Date: 7/9/18 2:07 pm From: DAN SCHEIMAN <birddan...> Subject: Re: A question of mockingbirds
The short answer is that yes, Northern Mockingbirds definitely mimic other birds' sounds, as well as other animal sounds and mechanical sounds. The size of a male's repertoire is a signal to a female of his quality. Females sing too.
Mockingbirds are persistent mimics. Mockingbirds appear to cluster imitations from the same species more often than expected by chance, but this has not been studied in detail.
Mockingbirds have extraordinarily diverse song repertoires consisting of acoustically distinct song types (= song patterns = syllable patterns). These songs are acquired through imitating the calls, songs, and parts of songs of other avian species, vocalizations of non avian species, mechanical sounds, and sounds of other mockingbirds. The proportion of songs imitated is not known and would be extremely difficult to estimate because the entire auditory experience of an individual would need to be known to determine whether a vocalization was acquired through imitation. Geographic variation, although not studied, is likely, given that mockingbirds are relatively sedentary, acquire songs from neighbors, and imitate other species characteristic of the local avifauna.
Males begin to sing sometime during February (as early as late January in southern populations) and continue into August throughout their range. Females rarely sing during the summer, and only when their mates are off the territory (KCD). Males sing during the establishment of fall territories during mid-September through November. Females also sing during this period, but the amplitude is generally lower. Because female song is difficult to sample, no one has estimated the proportion of females that sing during the fall. Females do not sing as much as males during this period. The propensity with which females sing may be greater in northern populations because more birds establish separate winter territories and pairs do not remain together as often as they do farther south. Song by females seems less complex but this has not been studied.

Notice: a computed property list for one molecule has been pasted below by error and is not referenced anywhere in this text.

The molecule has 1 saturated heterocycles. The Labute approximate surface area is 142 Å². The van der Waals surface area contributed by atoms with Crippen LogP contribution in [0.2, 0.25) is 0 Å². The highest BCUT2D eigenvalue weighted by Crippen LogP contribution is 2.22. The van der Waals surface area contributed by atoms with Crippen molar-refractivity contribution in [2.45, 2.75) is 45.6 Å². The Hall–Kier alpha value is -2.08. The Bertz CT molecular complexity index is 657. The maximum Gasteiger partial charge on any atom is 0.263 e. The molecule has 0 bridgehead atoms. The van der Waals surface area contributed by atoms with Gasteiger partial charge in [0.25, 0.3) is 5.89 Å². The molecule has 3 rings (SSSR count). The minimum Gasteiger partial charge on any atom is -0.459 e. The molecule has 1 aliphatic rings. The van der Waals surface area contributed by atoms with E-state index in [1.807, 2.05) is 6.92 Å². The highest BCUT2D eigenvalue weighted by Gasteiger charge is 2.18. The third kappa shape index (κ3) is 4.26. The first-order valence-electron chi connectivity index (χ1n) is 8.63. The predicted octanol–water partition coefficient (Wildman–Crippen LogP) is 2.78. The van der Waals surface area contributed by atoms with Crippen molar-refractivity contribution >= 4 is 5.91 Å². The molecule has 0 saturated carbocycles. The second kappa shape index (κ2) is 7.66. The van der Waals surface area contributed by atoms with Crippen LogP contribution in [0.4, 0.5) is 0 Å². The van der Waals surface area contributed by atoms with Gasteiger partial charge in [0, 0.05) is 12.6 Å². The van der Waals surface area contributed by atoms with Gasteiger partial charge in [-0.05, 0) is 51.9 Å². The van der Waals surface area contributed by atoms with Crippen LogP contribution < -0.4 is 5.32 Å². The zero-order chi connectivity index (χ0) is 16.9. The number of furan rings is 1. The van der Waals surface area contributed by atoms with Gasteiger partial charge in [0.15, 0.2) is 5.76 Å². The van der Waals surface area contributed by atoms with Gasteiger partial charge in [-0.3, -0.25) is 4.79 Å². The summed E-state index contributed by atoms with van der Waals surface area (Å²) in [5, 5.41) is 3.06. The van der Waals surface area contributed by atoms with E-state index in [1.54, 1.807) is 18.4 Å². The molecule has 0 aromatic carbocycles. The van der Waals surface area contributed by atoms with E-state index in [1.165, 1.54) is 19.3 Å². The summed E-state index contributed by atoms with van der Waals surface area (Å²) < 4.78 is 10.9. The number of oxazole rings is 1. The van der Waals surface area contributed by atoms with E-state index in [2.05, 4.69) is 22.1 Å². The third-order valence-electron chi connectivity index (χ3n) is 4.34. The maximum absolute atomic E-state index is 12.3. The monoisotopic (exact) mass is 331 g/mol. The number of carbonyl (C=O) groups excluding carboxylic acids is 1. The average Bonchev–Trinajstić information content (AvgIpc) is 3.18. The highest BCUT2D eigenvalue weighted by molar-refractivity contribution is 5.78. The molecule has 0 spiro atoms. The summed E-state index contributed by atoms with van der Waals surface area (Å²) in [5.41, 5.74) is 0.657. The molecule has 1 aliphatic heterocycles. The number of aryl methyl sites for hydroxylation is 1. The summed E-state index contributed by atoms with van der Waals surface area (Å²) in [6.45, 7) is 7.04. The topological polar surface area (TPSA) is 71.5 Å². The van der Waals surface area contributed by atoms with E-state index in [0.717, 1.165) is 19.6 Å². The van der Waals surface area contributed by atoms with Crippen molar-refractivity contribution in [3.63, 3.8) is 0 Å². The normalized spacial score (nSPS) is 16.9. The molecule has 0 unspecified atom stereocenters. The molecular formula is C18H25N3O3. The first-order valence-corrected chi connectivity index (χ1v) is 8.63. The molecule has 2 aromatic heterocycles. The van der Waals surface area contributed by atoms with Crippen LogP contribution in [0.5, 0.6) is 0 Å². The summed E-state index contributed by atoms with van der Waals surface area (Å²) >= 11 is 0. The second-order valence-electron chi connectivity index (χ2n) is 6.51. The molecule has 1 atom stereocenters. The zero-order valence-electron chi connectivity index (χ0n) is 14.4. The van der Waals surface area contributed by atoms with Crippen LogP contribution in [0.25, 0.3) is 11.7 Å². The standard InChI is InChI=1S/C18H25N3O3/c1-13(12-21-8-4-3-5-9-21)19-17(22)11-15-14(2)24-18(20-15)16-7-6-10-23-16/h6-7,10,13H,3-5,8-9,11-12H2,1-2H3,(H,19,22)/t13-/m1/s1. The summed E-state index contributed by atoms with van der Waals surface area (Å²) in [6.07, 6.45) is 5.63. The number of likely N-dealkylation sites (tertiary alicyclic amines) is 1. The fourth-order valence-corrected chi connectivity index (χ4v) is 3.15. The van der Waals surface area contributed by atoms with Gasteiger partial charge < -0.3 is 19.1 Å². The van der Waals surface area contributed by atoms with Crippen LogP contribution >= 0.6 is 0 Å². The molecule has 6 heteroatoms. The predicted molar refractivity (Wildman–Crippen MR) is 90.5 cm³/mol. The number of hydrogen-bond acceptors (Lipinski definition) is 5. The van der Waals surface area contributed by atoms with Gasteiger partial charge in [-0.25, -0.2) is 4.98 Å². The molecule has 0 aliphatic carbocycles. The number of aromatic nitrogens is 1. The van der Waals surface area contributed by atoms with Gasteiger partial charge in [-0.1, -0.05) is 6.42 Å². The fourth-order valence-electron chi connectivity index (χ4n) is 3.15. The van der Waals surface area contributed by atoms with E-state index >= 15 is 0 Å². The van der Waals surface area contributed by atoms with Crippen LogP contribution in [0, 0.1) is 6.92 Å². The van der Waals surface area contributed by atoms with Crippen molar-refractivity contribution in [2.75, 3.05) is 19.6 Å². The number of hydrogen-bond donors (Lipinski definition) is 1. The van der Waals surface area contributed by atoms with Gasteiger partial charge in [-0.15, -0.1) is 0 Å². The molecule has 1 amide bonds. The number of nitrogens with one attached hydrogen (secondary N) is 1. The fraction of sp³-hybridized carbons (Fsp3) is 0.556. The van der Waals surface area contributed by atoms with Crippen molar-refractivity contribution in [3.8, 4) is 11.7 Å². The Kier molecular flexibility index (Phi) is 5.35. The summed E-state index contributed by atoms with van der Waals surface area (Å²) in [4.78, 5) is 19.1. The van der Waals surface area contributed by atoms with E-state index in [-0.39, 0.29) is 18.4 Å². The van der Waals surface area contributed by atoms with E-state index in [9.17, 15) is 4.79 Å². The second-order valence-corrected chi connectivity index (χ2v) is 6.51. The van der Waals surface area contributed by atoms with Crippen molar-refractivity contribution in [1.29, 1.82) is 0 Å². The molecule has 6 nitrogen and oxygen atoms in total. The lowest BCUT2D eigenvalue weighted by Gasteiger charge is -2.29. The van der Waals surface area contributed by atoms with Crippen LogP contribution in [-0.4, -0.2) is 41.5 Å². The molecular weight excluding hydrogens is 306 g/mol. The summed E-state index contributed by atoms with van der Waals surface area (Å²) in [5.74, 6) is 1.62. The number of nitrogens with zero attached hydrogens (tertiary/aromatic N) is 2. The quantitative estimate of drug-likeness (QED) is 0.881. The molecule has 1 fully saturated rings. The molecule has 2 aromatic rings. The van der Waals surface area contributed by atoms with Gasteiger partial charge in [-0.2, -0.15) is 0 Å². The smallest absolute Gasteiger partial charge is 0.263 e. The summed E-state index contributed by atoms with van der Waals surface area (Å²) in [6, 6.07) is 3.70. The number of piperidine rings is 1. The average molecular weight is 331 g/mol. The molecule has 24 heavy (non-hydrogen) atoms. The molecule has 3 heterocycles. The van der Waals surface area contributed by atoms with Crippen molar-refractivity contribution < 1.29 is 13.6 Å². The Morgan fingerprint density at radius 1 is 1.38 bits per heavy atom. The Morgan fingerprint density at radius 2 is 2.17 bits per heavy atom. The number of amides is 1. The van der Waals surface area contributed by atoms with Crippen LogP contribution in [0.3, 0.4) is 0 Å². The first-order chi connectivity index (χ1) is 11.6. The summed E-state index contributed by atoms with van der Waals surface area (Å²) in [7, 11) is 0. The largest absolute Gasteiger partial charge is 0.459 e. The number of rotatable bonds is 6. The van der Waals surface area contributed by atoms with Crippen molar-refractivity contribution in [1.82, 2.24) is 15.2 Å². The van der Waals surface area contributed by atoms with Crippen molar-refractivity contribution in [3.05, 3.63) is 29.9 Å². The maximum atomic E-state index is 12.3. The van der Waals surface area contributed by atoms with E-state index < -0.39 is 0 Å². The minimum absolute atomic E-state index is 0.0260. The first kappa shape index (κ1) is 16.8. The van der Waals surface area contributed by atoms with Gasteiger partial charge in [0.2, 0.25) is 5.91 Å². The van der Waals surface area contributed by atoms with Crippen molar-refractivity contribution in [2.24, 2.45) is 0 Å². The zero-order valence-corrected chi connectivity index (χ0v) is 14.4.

Mockingbirds typically repeat one song type several times before switching to another. Songs are presented in “bouts,” with each bout consisting of repetitions of only one song type. Song types of short duration are repeated more often within a bout than are longer song types (Derrickson 1988 https://birdsna.org/Species-Account/bna/species/normoc/references#REF16157 ). Mockingbirds also vary how often they return to repeat a bout of a particular song type (called “recurrence interval”). Several measures have been developed to describe the presentation of the extensive repertoire: versatility measures (see below), bout length (number of repetitions within a bout), and recurrence interval (number of intervening bouts before a song type is repeated). All measures vary among reproductive stages, behavioral situations, and individuals.
> On July 7, 2018 at 11:59 AM Glenn <000001214b3fcb01-dmarc-request...> wrote:
> We have a lot of mockingbirds around our house, as I’m sure just about anybody who lives in Arkansas does. I enjoy listening to their singing. Most of the time their songs do not sound like any other bird I am familiar with, so I assume these are unique mockingbird songs. However, since I haven’t heard every bird in the world, I can’t vouch for that. Occasionally, the mockingbird that has been living in our holly tree for a few years will sound like a Great-crested Flycatcher. And at other times it will sound like birds I’ve heard before, even though I can’t quite place which bird. So my question, do mockingbirds really mock other birds? The way the human mind works is it tries to make sense out of randomness. For instance, we will see a human shape in the shadows, even though it is only bushes. So, is our mind telling us the mockingbird is singing like an Eastern Bluebird because his song is similar for a few short notes? Or is it really singing a bluebird song? Have there been any studies where a mockingbird has been locked up with a Kookaburra, for example, to see if it will start singing like a Kookaburra? Why does a mockingbird sing? I assume it is to attract a mate. Does a female mockingbird get turned on when a male mockingbird sings like a towhee? Or is it just the number of different sounds that get her attention? What is especially interesting to me is our local mockingbird makes sounds that sound like birds that I know have not been in our neighborhood. And I know our mockingbird is not a world traveler, it stays pretty close to our neighborhood as far as I can tell. So it makes more sense to me to think the mockingbird is singing a bunch of random noise songs, some of which sound like other birds, then it does to think they are singing songs of birds they have never heard before. That was probably more than one question.
> Glenn Wyatt